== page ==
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Inside Politics
Robert Novak is a nationally syndicated columnist.

Dictated by Bush

NEW YORK (Creators Syndicate) -- At 5 p.m. Tuesday night, the 2004 Republican platform committee met for the first time at the Jacob Javits Center.

At exactly 7 p.m., the committee's members got their first glimpse of the 90-page document to be approved by subcommittees Wednesday. They were bused back to their hotels to study what is much more substantive than the pablum platform adopted by Democrats in Boston but does not resemble the robust Republican platform process of recent years.

This platform is less a forward-looking declaration of party principle than a backward-looking review of President Bush's four years, more so than with past incumbent presidents. The first 41 pages praise Bush as a war leader.

Because there is little difference between the president's and mainstream Republican thinking, however, it is a basically conservative document. Conservatives can take issue with stem-cell research, gay marriage and particularly immigration provisions, but the Right is essentially happy with this platform.

But why did drafting this political manifesto resemble the Manhattan Project developing the atomic bomb? The process fits the Bush White House's authoritarian aura that has tempered enthusiasm within the party on the eve of its national convention.

Actually, the big issues -- taxes and abortion -- that formerly generated fervent Republican platform battles have been decided. Past presidential nominees, even incumbents, did not always win those struggles. In 1984 at Dallas, the platform committee beat back the Reagan White House's desire for wiggle room on raising taxes. In 1996 at San Diego, candidate Bob Dole's attempts to fudge on abortion were turned back. George W. Bush faced no such confrontations.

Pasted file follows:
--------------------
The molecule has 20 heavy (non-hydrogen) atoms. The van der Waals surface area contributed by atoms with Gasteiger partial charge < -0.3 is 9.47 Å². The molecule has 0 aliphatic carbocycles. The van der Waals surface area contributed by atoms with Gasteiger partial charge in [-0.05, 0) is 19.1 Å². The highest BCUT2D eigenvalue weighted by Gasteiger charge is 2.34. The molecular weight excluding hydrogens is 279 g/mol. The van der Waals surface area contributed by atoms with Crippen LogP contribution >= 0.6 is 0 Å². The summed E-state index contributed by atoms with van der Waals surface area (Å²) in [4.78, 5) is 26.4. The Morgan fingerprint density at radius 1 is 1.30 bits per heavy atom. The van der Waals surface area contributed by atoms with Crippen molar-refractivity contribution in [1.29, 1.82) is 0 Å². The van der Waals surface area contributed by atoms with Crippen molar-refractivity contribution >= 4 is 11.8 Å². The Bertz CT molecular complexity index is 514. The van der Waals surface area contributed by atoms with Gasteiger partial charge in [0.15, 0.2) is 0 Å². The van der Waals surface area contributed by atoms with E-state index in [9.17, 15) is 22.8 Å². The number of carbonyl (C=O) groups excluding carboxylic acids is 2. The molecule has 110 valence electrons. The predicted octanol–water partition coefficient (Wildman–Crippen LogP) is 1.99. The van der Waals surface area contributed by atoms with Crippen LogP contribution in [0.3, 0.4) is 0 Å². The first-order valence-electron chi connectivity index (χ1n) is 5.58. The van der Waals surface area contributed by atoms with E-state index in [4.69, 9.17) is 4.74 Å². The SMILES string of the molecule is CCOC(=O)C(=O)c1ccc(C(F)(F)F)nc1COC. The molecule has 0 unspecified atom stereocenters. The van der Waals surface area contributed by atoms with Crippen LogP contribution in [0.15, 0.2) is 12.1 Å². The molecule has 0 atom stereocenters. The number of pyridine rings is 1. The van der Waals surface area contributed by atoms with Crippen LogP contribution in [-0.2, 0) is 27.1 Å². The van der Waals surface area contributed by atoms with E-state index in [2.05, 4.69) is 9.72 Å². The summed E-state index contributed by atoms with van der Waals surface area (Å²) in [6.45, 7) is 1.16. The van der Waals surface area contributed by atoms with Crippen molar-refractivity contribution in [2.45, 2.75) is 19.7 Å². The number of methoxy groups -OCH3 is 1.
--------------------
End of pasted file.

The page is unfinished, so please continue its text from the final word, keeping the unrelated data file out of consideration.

Nevertheless, the Bush White House completely abandoned the old platform process. While Democrats went through a seemingly democratic procedure to create a sham platform skirting contentious issues, Republicans have a real platform that was handed down like the Ten Commandments.

The subcommittee chairmen got their first glimpse of it last weekend, but it was kept from the other 100-odd committee members until after their opening reception Tuesday night.

Since that reception always was held Sunday night one week prior to the convention, the delay cut in half the time normally devoted to platform consideration. Even the committee's membership was kept secret. The opening reception, normally at a hotel, was unannounced and held at the antiseptic Javits Center under police guard.

I somehow gained admission to the building but could not get into the reception I had always attended beginning in 1980 at Detroit. As they left the reception, several platform committee members expressed appreciation to me for a previous column exposing what one called the "dumbing down" of the platform process.

Senate Majority Leader Bill Frist, the platform chairman, dispatched aide Bill Wichterman to the Shelburne Hotel Tuesday night to sell the document to Phyllis Schlafly and other conservatives perusing a bootlegged copy. Most of it did not require any selling. Besides holding firm on taxes and abortion, the platform opposes the Kyoto global warming treaty, supports tort reform and backs Social Security privatization.

The rule is that nothing in the platform should cause grief for candidate Bush. It is not specific in endorsing tax reform, because the president does not have a plan. It approves his attempted middle ground on stem-cell research, though many Republicans on each side are critical. Like Bush, it backs a constitutional amendment on same-sex marriage but is mute on civil unions.

The greatest point of controversy among the conservatives huddling at the Shelburne was the Bush immigration reform, which has lain dormant in Congress after generating fierce opposition. Evoking eerie memories of Bill Clinton's formulation on abortion, the platform calls for an immigration system that is "legal, safe, orderly and humane," while endorsing the Bush program.

The White House has trembled at the thought of an immigration fight but had nothing to fear. Colorado Gov. Bill Owens, chairman of the subcommittee considering this issue, can be counted on to support the president's position. But what harm would it do to debate this important issue? Vigorous platform disputes did not keep Ronald Reagan from landslide election wins in 1980 and 1984, and sticking to the normal process would not have threatened George W. Bush in 2004

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